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Report No. 100

2.7. A Rajasthan case.-

The same hyper-technical approach by the Government is illustrated, by the defence taken (though unsuccessfully) by the State of Rajasthan in a Rajasthan case.1 In that case, the plaintiff had given a combined notice under section 106 of the Transfer of Property Act, 1882 (notice to a lessee to quit) and section 80, Code of Civil Procedure, 1908. The contention of the State was that such a combined notice cannot be given. Fortunately, the contention did not succeed. But it is painful to have to refer to such cases and to point out that the defence taken was a totally untenable one. Neither section 106 nor section 80 provides anywhere that the notice under the provision in question must contain nothing else.

Nor does there exist, in the statutory or decisional law of India, any provision that if two statutory provisions require or contemplate intimation of two different matters, the person bound to give much intimation must embody each matter in a separate document. In fact, an earlier Bombay case had specifically held that the notices could be combined.2 Nor is there any principle of justice, enquiry and good conscience that necessitates a pedantic approach. That the defence did not ultimately succeed in the Rajasthan case is poor consolation to the litigant who must have spent sufficient time, energy and money in combating the defence. It is also a poor justification for the wastage of judicial time. In the Rajasthan case, the Government Advocate was unable to point out how Government was prejudiced by a combined notice.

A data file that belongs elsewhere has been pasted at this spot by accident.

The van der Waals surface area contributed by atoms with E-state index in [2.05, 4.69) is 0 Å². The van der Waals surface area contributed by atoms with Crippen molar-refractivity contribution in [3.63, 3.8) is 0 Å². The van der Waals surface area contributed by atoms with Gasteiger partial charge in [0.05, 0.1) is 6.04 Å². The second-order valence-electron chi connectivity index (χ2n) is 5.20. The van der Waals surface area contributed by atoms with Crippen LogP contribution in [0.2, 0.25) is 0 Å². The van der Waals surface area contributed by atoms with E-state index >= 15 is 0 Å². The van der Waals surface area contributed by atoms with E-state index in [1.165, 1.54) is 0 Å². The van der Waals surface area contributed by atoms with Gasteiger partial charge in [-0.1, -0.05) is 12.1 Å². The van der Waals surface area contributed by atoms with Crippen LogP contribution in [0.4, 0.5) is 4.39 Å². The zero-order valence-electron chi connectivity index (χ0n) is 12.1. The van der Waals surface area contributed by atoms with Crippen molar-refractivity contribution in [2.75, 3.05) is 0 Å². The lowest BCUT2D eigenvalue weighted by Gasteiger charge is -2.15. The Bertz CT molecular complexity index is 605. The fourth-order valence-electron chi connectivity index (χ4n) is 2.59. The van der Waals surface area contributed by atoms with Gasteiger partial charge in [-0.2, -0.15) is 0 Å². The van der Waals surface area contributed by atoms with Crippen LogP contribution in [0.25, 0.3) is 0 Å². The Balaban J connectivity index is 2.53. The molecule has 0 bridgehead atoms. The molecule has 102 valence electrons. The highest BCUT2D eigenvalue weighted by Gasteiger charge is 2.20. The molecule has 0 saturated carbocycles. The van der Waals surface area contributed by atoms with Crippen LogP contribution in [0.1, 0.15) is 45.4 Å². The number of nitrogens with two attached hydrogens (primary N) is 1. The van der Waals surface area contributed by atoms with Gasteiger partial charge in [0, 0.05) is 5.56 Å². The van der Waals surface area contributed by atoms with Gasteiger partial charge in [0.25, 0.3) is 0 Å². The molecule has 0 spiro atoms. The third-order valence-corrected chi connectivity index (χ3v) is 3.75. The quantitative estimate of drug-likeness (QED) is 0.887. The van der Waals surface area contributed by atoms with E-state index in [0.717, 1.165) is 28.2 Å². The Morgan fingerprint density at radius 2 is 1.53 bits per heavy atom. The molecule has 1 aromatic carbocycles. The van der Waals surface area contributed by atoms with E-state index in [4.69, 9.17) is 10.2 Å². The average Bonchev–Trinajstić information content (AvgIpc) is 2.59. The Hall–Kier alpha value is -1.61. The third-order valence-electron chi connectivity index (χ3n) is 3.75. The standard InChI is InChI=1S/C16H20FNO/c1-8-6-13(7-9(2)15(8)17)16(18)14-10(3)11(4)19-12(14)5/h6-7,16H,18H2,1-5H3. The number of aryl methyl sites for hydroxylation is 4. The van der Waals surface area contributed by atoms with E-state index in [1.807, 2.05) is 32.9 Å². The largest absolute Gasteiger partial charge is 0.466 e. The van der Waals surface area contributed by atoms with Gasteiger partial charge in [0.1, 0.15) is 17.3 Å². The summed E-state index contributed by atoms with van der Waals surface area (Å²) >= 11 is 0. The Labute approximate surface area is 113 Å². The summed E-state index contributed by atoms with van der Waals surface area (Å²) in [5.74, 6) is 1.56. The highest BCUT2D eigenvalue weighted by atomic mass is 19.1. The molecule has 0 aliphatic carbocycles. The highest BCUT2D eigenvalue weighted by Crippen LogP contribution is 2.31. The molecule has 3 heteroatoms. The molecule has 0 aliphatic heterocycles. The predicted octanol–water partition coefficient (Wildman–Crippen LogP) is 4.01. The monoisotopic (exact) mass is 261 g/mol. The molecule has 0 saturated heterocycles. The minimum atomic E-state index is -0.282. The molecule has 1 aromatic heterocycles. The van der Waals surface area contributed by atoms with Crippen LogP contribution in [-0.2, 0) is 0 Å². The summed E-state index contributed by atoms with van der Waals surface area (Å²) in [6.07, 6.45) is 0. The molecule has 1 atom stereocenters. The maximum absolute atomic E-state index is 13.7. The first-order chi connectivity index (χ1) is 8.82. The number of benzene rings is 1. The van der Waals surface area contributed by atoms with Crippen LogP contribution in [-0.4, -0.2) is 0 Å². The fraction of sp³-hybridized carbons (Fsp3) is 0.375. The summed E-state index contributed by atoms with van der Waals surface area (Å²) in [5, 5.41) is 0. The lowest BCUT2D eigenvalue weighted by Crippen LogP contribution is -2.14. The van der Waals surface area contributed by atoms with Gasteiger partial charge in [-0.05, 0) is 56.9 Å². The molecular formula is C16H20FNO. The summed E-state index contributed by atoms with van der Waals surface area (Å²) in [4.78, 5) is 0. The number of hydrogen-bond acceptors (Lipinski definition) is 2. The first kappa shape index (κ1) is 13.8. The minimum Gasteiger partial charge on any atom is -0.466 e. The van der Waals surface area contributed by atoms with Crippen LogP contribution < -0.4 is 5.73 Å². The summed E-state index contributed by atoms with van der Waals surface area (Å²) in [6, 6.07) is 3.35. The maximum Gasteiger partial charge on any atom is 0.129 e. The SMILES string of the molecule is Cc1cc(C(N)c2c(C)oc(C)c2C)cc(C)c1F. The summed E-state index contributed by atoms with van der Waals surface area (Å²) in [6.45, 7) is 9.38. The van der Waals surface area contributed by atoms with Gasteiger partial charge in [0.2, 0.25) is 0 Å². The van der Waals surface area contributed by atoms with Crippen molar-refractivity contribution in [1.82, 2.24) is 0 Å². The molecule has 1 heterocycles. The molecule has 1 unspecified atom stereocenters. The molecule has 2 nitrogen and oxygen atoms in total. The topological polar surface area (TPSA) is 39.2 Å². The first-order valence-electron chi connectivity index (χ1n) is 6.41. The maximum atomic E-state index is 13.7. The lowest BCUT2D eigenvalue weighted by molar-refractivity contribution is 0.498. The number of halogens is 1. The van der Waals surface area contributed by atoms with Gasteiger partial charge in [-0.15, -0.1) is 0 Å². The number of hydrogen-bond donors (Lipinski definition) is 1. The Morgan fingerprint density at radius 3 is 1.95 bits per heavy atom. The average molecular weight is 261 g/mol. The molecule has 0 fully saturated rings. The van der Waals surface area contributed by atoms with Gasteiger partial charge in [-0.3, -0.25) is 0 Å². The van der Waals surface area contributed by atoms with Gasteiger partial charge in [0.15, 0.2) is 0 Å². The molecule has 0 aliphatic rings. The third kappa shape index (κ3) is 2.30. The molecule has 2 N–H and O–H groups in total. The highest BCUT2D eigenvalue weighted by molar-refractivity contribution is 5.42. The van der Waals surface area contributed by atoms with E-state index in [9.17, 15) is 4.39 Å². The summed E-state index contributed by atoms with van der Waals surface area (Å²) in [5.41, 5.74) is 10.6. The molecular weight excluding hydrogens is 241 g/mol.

1. Rawat Hardeo Singh v. State of Rajasthan, AIR 1981 Raj 280 (282, 283).

2. Rayabai v. State of Maharashtra, AIR 1973 Born 59.

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